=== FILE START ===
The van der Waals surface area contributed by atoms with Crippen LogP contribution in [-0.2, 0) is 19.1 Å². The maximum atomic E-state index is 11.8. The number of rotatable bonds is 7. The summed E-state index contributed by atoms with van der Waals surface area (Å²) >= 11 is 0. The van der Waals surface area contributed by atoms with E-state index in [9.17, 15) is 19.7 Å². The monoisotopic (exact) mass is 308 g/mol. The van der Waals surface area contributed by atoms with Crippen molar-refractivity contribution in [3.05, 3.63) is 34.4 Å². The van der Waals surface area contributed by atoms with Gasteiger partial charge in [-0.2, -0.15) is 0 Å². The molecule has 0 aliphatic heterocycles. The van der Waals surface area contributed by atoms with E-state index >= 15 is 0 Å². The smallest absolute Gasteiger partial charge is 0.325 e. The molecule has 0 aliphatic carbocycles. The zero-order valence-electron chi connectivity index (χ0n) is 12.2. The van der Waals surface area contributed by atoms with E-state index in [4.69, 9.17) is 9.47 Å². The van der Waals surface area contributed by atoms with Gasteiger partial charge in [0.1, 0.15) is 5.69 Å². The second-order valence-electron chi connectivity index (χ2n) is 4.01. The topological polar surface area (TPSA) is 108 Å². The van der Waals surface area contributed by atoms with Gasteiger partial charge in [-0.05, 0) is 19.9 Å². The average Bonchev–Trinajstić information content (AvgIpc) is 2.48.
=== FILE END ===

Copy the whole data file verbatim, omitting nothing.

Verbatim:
The van der Waals surface area contributed by atoms with Crippen LogP contribution in [-0.2, 0) is 19.1 Å². The maximum atomic E-state index is 11.8. The number of rotatable bonds is 7. The summed E-state index contributed by atoms with van der Waals surface area (Å²) >= 11 is 0. The van der Waals surface area contributed by atoms with E-state index in [9.17, 15) is 19.7 Å². The monoisotopic (exact) mass is 308 g/mol. The van der Waals surface area contributed by atoms with Crippen molar-refractivity contribution in [3.05, 3.63) is 34.4 Å². The van der Waals surface area contributed by atoms with Gasteiger partial charge in [-0.2, -0.15) is 0 Å². The molecule has 0 aliphatic heterocycles. The van der Waals surface area contributed by atoms with E-state index >= 15 is 0 Å². The smallest absolute Gasteiger partial charge is 0.325 e. The molecule has 0 aliphatic carbocycles. The zero-order valence-electron chi connectivity index (χ0n) is 12.2. The van der Waals surface area contributed by atoms with E-state index in [4.69, 9.17) is 9.47 Å². The van der Waals surface area contributed by atoms with Gasteiger partial charge in [0.1, 0.15) is 5.69 Å². The second-order valence-electron chi connectivity index (χ2n) is 4.01. The topological polar surface area (TPSA) is 108 Å². The van der Waals surface area contributed by atoms with Gasteiger partial charge in [-0.05, 0) is 19.9 Å². The average Bonchev–Trinajstić information content (AvgIpc) is 2.48.